Health experts scrutinize AstraZeneca safety data as Europe reeling from vaccine suspensions


AMSTERDAM (Reuters) – Global health experts came under increasing pressure to clear up questions about the safety of AstraZeneca’s COVID-19 injection, as Sweden and Latvia joined countries suspending its use in a new launch hit. of the vaccine in Europe.

A view shows vials of the AstraZeneca COVID-19 vaccine in a box at a medical center in Champigny, near Paris, as France’s decision to temporarily suspend the AstraZeneca COVID-19 vaccine was taken in coordination with other European countries, the March 16, 2021. REUTERS / Gonzalo Fuentes

The European Medicines Agency (EMA) said it was investigating reports of 30 cases of unusual blood disorders among the 5 million recipients of the AstraZeneca vaccine. In total, 45 million COVID injections have been administered throughout the region.

The EU regulator will release its findings on Thursday, but its director, Emer Cooke, said she saw no reason to change her recommendation for AstraZeneca, one of the four vaccines it has approved for use.

“The benefits continue to outweigh the risks, but this is a serious concern and needs a serious and detailed scientific evaluation,” Cooke told a news conference.

A committee of experts from the World Health Organization (WHO) was reviewing the cases and was expected to issue a statement later in the day, a spokesman said.

The EU’s largest members, Germany, France and Italy, suspended use of the AstraZeneca vaccine on Monday pending the outcome of investigations into unusual cases of a rare cerebral thrombosis in people who had received it.

The addition of Sweden and Latvia on Tuesday brought to 13 the number of EU countries to act since the first reports emerged of thromboembolism affecting people after receiving the AstraZeneca injection.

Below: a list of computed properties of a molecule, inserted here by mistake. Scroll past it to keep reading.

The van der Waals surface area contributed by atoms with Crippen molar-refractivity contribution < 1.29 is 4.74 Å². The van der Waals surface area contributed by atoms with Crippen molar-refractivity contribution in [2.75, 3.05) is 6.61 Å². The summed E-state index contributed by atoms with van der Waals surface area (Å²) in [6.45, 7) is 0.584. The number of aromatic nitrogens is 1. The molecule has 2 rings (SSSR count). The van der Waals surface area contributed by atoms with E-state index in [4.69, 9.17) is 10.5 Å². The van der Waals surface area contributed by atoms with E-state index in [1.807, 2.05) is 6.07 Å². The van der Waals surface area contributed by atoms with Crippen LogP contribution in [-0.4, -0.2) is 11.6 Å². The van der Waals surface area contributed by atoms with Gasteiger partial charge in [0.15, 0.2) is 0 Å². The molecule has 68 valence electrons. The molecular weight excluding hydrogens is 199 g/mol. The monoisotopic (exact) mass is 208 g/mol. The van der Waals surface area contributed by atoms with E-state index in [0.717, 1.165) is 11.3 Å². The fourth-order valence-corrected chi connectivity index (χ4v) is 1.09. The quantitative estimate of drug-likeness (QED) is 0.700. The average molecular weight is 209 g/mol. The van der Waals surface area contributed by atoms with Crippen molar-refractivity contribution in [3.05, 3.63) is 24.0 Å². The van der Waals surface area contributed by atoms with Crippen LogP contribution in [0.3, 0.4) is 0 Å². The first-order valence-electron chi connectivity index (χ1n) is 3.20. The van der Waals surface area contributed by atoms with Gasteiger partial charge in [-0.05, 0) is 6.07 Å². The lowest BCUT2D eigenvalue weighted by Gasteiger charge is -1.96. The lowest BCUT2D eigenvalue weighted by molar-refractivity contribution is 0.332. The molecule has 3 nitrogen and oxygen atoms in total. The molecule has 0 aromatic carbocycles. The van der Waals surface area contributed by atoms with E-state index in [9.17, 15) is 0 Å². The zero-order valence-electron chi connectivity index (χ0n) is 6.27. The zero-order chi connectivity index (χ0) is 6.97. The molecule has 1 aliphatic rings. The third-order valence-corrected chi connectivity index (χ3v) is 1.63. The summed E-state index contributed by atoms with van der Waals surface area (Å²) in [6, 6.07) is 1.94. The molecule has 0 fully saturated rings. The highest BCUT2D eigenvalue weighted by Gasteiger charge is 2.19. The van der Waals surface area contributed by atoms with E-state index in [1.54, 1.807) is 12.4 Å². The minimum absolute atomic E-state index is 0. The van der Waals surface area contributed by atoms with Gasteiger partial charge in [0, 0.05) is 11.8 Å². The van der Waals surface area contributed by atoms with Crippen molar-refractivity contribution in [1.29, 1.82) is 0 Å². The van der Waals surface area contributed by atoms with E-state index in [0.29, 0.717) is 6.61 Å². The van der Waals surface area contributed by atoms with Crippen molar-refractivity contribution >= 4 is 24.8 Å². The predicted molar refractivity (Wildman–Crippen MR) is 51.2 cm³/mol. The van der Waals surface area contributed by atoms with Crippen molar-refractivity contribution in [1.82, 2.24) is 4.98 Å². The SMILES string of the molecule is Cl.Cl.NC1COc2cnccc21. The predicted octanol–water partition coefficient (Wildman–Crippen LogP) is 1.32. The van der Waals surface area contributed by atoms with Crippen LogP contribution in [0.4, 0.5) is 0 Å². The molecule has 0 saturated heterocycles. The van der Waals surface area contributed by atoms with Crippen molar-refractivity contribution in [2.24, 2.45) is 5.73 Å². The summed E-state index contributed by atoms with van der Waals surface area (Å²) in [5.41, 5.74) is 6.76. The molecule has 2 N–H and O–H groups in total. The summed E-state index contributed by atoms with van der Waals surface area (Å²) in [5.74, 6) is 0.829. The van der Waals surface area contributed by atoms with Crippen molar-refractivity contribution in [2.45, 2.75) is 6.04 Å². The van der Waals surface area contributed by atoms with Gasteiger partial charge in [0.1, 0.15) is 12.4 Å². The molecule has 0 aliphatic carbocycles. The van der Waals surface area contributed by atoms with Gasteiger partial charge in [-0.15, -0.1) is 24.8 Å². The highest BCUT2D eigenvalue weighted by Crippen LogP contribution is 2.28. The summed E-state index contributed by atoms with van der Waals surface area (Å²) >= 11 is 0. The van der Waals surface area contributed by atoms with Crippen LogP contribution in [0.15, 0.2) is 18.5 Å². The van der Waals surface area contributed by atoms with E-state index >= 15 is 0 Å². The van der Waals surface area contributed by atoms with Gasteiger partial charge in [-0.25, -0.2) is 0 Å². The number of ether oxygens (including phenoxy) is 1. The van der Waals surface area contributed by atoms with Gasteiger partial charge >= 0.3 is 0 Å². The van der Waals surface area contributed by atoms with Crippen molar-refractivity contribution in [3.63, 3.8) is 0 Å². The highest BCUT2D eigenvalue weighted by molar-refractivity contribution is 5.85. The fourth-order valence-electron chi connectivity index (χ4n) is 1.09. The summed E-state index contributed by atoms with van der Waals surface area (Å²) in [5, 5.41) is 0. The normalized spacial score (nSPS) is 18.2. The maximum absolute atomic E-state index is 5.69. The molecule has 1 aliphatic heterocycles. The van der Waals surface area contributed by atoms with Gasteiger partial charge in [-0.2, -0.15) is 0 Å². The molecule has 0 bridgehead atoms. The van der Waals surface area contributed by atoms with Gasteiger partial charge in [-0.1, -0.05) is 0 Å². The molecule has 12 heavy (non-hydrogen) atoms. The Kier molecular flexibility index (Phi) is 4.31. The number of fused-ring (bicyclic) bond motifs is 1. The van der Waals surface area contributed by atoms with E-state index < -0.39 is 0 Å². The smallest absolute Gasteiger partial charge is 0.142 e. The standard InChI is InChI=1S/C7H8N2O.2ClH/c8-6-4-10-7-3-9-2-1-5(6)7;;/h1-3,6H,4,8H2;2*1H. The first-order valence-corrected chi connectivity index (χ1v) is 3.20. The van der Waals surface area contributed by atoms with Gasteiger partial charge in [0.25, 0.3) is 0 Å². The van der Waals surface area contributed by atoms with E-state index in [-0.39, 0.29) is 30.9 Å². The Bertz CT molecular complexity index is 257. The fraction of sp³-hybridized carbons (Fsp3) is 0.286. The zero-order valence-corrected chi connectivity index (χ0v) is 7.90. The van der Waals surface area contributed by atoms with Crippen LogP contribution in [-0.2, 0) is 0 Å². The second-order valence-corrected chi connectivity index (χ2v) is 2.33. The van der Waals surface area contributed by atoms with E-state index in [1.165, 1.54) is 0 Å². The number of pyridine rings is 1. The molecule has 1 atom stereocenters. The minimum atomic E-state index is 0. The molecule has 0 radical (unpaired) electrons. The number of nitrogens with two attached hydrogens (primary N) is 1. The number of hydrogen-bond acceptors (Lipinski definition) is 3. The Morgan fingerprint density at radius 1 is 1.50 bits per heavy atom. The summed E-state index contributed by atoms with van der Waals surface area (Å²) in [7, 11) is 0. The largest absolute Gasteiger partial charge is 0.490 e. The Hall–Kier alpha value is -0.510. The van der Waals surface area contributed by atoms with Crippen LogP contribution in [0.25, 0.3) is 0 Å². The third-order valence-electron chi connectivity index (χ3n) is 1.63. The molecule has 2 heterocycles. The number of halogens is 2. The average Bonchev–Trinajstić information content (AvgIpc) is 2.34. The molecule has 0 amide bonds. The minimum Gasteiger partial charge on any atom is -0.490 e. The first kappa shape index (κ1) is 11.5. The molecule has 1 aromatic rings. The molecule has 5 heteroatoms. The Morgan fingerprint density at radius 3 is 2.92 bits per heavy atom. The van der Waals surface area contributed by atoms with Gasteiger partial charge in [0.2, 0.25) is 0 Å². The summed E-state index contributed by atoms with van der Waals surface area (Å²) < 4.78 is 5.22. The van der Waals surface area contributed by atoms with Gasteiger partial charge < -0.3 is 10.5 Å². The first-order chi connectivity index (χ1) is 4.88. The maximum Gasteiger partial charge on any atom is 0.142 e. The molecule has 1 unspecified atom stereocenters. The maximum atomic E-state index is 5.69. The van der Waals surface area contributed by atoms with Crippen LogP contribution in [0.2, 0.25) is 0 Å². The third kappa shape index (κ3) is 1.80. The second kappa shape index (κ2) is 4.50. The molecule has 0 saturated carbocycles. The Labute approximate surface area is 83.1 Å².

The WHO and EMA had previously joined AstraZeneca to say there is no proven link, but some experts said episodes of blood clots, bleeding and low platelet counts in younger people seemed to indicate a causal connection to the injection. by AstraZeneca.

“The benefits of vaccination significantly outweigh the risks, especially for the elderly,” said Karl Lauterbach, health spokesman for the Social Democratic Party of Germany.

“But it could be the case that the risks of the vaccine are higher for certain groups of patients, such as young women,” Lauterbach, an epidemiologist whose party is part of the Berlin coalition, told Deutschlandfunk radio in an interview.

Other epidemiologists note that similar cases have not been found in unusual numbers in Britain, which started using AstraZeneca before and has administered more than 10 million doses.

“A very likely explanation for at least some of the observed bleeding disorders is the result of COVID-19 rather than the vaccine,” said Stephen Evans, professor of pharmacoepidemiology at the London School of Hygiene and Tropical Medicine.

“There are published articles that make it clear that these problems definitely occur in COVID-19 and there is no doubt that all vaccines in use prevent this disease. Therefore, the balance of risks and benefits of the AstraZeneca vaccine clearly remains in favor of its benefits. “